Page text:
SimpleAir, Inc. v. Sony / Google / Motorola / Microsoft

Docket No. 2015-1253

April 1, 2016

Brief Summary: DC claim construction and infringement reversed (the DC “and SimpleAir would equate ‘data feeds’ with ‘data channel[s],’ but this interpretation is implausible” in view of the specification.)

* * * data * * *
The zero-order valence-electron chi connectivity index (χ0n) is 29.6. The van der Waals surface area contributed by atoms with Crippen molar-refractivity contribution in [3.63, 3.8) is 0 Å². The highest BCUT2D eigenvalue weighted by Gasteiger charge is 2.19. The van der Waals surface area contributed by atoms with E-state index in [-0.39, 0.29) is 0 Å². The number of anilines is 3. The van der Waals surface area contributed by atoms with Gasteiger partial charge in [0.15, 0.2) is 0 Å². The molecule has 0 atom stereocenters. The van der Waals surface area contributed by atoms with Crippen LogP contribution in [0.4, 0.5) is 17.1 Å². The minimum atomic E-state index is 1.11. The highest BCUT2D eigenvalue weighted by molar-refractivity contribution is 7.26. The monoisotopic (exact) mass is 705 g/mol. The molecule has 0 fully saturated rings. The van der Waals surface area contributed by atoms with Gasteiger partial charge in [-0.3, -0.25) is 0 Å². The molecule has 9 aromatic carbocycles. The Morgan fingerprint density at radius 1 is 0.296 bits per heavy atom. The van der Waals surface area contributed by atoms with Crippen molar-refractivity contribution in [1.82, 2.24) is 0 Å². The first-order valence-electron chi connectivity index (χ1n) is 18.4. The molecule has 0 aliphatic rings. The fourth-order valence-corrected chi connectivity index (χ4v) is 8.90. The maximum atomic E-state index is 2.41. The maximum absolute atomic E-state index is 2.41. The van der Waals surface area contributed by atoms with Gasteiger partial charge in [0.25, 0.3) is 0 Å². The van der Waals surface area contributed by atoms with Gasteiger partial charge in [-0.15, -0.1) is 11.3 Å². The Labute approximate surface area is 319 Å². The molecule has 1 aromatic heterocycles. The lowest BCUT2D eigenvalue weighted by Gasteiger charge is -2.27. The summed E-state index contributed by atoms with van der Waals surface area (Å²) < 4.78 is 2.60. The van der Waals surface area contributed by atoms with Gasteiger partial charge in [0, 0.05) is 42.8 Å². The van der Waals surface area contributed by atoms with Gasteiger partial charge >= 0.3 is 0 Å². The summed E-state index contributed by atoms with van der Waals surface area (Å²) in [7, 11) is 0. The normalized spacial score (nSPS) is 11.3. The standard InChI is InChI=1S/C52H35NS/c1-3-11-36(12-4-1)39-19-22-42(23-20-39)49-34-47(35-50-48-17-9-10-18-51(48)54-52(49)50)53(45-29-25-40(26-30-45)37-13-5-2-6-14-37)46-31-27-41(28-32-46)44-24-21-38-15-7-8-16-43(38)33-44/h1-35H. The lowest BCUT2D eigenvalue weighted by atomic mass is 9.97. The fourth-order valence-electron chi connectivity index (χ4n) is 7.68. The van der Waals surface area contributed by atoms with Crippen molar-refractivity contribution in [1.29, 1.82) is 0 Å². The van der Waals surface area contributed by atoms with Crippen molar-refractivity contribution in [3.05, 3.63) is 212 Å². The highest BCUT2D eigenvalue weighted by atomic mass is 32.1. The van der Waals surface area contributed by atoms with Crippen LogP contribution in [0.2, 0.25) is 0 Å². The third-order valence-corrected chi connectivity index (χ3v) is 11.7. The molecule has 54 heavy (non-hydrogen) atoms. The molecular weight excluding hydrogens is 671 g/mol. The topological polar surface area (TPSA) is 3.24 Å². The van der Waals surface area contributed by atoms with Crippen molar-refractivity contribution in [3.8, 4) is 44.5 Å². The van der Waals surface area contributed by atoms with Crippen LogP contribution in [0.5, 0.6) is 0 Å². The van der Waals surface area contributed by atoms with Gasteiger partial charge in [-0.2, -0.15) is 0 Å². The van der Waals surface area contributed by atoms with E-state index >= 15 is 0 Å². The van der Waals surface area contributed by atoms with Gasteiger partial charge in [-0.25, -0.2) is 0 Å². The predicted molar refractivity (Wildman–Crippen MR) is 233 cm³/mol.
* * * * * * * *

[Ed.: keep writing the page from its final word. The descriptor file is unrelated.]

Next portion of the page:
Summary: Google appealed DC denial of its JMOL with respect to invalidity of the asserted claims of SimpleAir’s US 7,035,914, infringement by Google’s Cloud Messenger Services, and award of damages ($85 million to SimpleAir). In this appeal, Google argued “the claim term ‘a data channel’ is indefinite under the Supreme Court’s intervening decision in Nautilus” (US 2014 (“reasonable certainty”)) or that it “does not infringe under the correct construction of a ‘a data channel’”. “The ultimate construction of claim language is a question of law reviewed de novo, based upon underlying factual determinations reviewed for clear error” (Teva, US 2015 (if the decision relies upon extrinsic evidence, the decision is reviewed for clear error in the factual findings underlying the decision)). The FC panel concluded the DC erred in construing “a data channel” in the claim limitation “instantaneously notifying said [remote] devices of receipt of said preprocessed data whether said devices are online or offline from a data channel associated with each device.” The “online…” phrase was added in an amendment “and the patent’s written description does not include the term ‘data channel’” (“The written description also contains only one instance of the word ‘channel[]’…which, the parties agree, is used in an unrelated context.”) SimpleAir argued “‘[t]he term ‘data channel’ was a well-understood term with different meanings depending on context’ and that in the ‘914 patent ‘it was used in the context of Internet broadcasting’” and that this is supported by the specification (e.g., “‘data feed’ is another way to convey the concept of ‘data channel’”). The DC had found SimpleAir’s position more persuasive, explaining that the other definition “would ‘render the additional language [i.e., from a data channel associated with each device’] redundant.” The FC panel disagreed, noting that “interpretations that render some portion of the claim language superfluous are disfavored” (Power Mosfet, FC 2004; Merck, FC 2005) but that this is “not an inflexible rule that supersedes all other principles of claim construction.” It explained that “[t]he construction that stays true to the claim language and most naturally aligsn with the patent’s description of the invention will be, in the end, the correct construction” (Phillips, FC 2005 (“[c]laims must always be read in light of the specification”)). It concluded the DC “and SimpleAir would equate ‘data feeds’ with ‘data channel[s],’ but this interpretation is implausible” in view of the specification (“Moreover, when the patentee amended the patent in 2004, it chose to use the term ‘data channel,’ which does not appear in the patent’s written description, rather than the term ‘data feed,’ which does” and “[t]he term ‘data feed’ is also used in certain dependent claims” (Univ. Tex., FC 2008 (“Different claim terms are presumed to have different meanings.”)) Thus, the DC construction was reversed as was the finding of infringement. Regarding Google’s Nautilus arguments, the FC panel found “[t]he challenged claim language…[to be] sufficiently definite under the Nautilus standard.”

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